At Bluestocking Books, my favorite indie bookstore in Hillcrest, San Diego, I pick up a glorious-looking object. The cover is textured, beige with a blue inside flap—a look typical of the publisher Black Sparrow Press. On the front is a painting by Nicole Eisenman of twenty women in a brawl, or having sex, or both. All over the cover and among the cream pages are hand-scrawled notes. It looks like a literature student once owned the book. Probably someone studying creative writing. Probably someone at UCSD. I hold up the paperback to the woman behind the register, and ask, “What is this?”
“That’s Eileen Myles. She’s a lesbian poet. She’s amazing.”
That day I read the entire thing.
“You can’t force a story that doesn’t want to be told.” This is the first line in “1969,” an essay in Myles’s collection Chelsea Girls. Published in 1994, the book is a nonfiction novel, or a fictional nonfiction, a Künstlerroman (“artists’ novel”) about a young woman, named Eileen Myles, who is from Arlington, Massachusetts. She is a poet, and she likes women but “didn’t know there was anything you could do with those feelings.”
The first thing I noted about Myles was that her voice on the page reads like she is reading to me. She was reading to me that day in San Diego, sitting on my Craigslist couch with grad-school applications laid out on the floor across the room, about to go study creative nonfiction, whatever that meant. Chelsea Girls is a book of prose that reads like memoir and is called fiction. I didn’t know this at the time. I thought it was all true, all about Myles, and in a big way I still think so.
The essays jump around thematically and sequentially, beginning in a gay bar in Augusta, Maine, where Myles tackles a police officer: “I’m a poet, you fools, you asshole cops!” She describes New York in the eighties, taking the F train to Queens to collect her “light blue pills,” which she would buy for thirty-five dollars and sell for a hundred: “Go someplace out of your life, come back new, bring it around and make a little money. Clean your apartment. Write some.” Myles has a boyfriend: “I thought we looked alike … ‘Is that all,’ I asked as his dick ‘entered’ me. That’s all I’ve got, he said.” She has a girlfriend: “The first woman put her head between my legs and the complete sin, the absolute moment of sex came back and I was all in one piece coming apart. I was willing to sacrifice all for that moment.”
She publishes a book of poetry, A Fresh Young Voice from the Plains (1981), and throws a party at her publisher’s loft, where her friends found her discomfort amusing: “How’re you doing, Eileen? [Ted] put this faggy little turn on ‘Eileen,’ like it was a made-up name, something I’m pretending to be. It sounded right.” She works at Little, Brown in Boston, a position “underpaid but prestigious,” sneaking poems on her electric typewriter. She lives in the East Village on $250 a month, and friends offer her drinks, drugs, and cigarettes, but she is too embarrassed to ask for a steak: “I was thirty-one years old and it was too humiliating to admit I wanted food.”
She attends a kid’s birthday party and realizes she is the only adult who expects to get fed: “Kids’ parties were a spectator sport, and that any real adult would have known to eat before they came.” She recounts her sexual escapades to Jimmy Schuyler, her part-time employer in the Chelsea Hotel who paid her to make him French toast. How she has sex with women who are cruel, who are younger, who are involved with other people. How having an affair is “a gorgeous grey feeling.” She recounts what it’s like to have sex with another Catholic: “I loved the moment when Mary said should we go to a hotel. She kind of snickered like a dirty girl. I was glad I was not with a complete sophisticate.”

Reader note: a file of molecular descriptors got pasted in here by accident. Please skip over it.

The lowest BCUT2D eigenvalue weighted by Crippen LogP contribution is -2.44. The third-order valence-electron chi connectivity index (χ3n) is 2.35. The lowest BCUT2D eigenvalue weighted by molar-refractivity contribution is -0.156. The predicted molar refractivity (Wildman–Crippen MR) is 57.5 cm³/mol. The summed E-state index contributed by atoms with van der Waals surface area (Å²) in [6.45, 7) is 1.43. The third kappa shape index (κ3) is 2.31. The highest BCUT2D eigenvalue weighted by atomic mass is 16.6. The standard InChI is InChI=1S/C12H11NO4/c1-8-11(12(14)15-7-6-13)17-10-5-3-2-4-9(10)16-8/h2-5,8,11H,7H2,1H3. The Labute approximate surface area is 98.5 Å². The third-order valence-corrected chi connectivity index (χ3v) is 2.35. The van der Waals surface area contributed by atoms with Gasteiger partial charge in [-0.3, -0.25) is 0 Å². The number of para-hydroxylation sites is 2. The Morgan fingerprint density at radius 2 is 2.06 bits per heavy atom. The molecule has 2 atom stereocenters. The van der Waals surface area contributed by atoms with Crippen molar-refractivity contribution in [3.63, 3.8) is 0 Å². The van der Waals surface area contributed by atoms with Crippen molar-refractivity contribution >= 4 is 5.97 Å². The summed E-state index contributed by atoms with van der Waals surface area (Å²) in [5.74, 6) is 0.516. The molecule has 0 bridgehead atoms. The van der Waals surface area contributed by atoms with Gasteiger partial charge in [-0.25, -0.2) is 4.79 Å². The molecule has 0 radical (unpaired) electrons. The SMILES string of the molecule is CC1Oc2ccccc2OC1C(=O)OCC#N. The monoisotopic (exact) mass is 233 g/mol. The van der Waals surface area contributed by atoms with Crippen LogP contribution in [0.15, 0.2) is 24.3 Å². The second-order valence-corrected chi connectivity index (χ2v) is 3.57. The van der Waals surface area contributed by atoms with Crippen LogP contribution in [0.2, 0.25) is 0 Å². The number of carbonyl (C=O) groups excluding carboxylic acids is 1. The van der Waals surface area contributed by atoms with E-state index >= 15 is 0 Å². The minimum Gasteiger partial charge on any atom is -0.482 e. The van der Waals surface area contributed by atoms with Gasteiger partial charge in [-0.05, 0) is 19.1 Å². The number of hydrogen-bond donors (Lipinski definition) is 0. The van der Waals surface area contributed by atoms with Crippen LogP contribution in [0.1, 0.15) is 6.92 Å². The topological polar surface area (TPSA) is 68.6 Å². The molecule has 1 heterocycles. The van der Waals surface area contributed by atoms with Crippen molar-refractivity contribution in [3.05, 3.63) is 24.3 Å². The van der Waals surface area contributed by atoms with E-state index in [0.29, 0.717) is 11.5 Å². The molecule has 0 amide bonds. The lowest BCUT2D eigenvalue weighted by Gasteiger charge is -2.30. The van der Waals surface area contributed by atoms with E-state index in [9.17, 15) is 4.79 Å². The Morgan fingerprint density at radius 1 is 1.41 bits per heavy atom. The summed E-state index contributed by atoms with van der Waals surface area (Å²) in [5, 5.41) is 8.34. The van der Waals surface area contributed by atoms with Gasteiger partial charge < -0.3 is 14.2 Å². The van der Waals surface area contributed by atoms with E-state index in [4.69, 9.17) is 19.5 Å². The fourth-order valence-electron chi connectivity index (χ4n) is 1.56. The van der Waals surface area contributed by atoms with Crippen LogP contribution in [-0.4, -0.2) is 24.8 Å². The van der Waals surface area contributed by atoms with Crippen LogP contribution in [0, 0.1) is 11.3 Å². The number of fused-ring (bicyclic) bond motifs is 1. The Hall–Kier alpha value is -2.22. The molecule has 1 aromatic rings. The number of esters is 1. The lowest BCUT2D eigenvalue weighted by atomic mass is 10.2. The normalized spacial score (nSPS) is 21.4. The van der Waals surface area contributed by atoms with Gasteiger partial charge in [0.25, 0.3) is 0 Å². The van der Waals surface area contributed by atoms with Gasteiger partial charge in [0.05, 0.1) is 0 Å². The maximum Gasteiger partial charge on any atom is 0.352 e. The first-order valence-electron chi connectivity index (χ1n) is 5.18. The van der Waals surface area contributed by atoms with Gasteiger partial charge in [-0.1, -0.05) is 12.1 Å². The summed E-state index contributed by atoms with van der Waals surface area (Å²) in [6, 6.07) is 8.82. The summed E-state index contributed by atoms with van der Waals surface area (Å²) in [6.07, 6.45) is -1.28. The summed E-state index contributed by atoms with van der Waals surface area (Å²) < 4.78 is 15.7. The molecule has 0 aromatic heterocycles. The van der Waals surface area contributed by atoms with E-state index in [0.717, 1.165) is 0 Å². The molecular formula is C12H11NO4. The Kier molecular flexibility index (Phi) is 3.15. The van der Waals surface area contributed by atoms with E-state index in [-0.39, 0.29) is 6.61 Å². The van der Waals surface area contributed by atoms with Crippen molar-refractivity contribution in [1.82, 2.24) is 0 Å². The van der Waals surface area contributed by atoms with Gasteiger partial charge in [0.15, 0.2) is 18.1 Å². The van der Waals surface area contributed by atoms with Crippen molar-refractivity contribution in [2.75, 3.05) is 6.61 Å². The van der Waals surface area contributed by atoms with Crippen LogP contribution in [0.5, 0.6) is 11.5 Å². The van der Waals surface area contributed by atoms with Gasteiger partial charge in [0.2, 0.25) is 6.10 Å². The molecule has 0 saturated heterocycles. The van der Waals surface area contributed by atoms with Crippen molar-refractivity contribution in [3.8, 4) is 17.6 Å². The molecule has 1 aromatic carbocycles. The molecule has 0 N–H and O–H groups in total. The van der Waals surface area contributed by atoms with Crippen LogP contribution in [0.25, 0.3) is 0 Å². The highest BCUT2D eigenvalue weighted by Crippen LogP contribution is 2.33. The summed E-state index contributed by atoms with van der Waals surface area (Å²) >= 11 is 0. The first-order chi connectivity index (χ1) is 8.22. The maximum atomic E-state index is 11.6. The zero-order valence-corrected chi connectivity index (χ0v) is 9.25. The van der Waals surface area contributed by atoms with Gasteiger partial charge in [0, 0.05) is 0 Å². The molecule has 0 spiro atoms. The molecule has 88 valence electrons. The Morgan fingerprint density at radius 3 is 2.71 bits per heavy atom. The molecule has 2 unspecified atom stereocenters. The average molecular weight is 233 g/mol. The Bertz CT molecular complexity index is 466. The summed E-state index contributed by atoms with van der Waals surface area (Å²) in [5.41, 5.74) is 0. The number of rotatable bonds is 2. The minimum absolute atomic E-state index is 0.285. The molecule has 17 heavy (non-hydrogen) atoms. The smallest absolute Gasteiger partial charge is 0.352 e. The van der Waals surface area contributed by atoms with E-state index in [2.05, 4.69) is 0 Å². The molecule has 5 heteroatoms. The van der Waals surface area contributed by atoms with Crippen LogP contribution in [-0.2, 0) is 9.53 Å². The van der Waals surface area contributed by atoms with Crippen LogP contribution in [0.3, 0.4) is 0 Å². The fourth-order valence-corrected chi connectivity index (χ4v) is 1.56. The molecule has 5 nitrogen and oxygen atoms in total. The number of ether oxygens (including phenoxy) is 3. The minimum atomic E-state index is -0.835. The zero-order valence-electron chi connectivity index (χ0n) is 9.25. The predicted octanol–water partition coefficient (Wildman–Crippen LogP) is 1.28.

Eileen is a mess, Chelsea Girls is a mess, and I was a mess when I read it. My writing meaning nothing and everything: “Wet words on soft limp paper. Holy Holy Holy.” I loved every one of Myles’s sentences; I couldn’t get enough. I could be like her, this fictional nonfiction character—this mild sort of fuckup—if I wanted to be. “There would be such a future because something would happen to me. Soon. I was sure of that.”
The Rumpus interview with Eileen Myles, April 28, 2011:
“It’s a little hard, because I don’t want to be stuck, I don’t want to give the copyright to someone that I’m uncomfortable with. So a number of people have asked to publish Chelsea Girls, and what I keep waiting for is a publisher that I’m excited about. That was the plan with this book Inferno: A Poet’s Novel, but I’m always too weird. With fiction I’ve always had agents who are always like, ‘Of course you’ll be able to sell this book!’ And then people are so weird about my work. With Chelsea Girls it was like, ‘These stories just kinda crumble, they don’t, you know … arc.’ Or, ‘They kind of deteriorate.’ And I was like, Yes! Yes. I’ve had a few editors in the mainstream who have been interested. They’ll say to me—and this is even in the nineties when I had published a lot of books—they’d say, ‘We’ll have to work very closely with you because it’s a first book.’ It’s like, you’re kidding. So what I felt time and again is what I’m being told is they’re going to help me fix my work. Fix that bad English. Make those stories pop at the end.”
* * *
“Which way is St. Mark’s Bookshop?”
I had moved to New York two weeks before for grad school. I was living in South Slope, which was superbly different from San Diego, and I wanted to be a writer. I held Chelsea Girls in my hand as I crossed Second Avenue. In the back of the book is a picture of Myles taken by Robert Mapplethorpe in the early eighties. She describes the experience as one that made her welcome in the cruel woman’s bed and also as the time she finally got her mother to hang up a picture of her in the house in Arlington. A wall reserved for grandchildren and barbecues, “everyone but me.” Myles wrote on the back of the photo in pencil, “Photo taken by Robert Mapplethorpe NYC 8/80,” knowing that her mother had no idea who Robert Mapplethorpe was. “This was my favorite kind of art,” she writes, “a dirty secret.”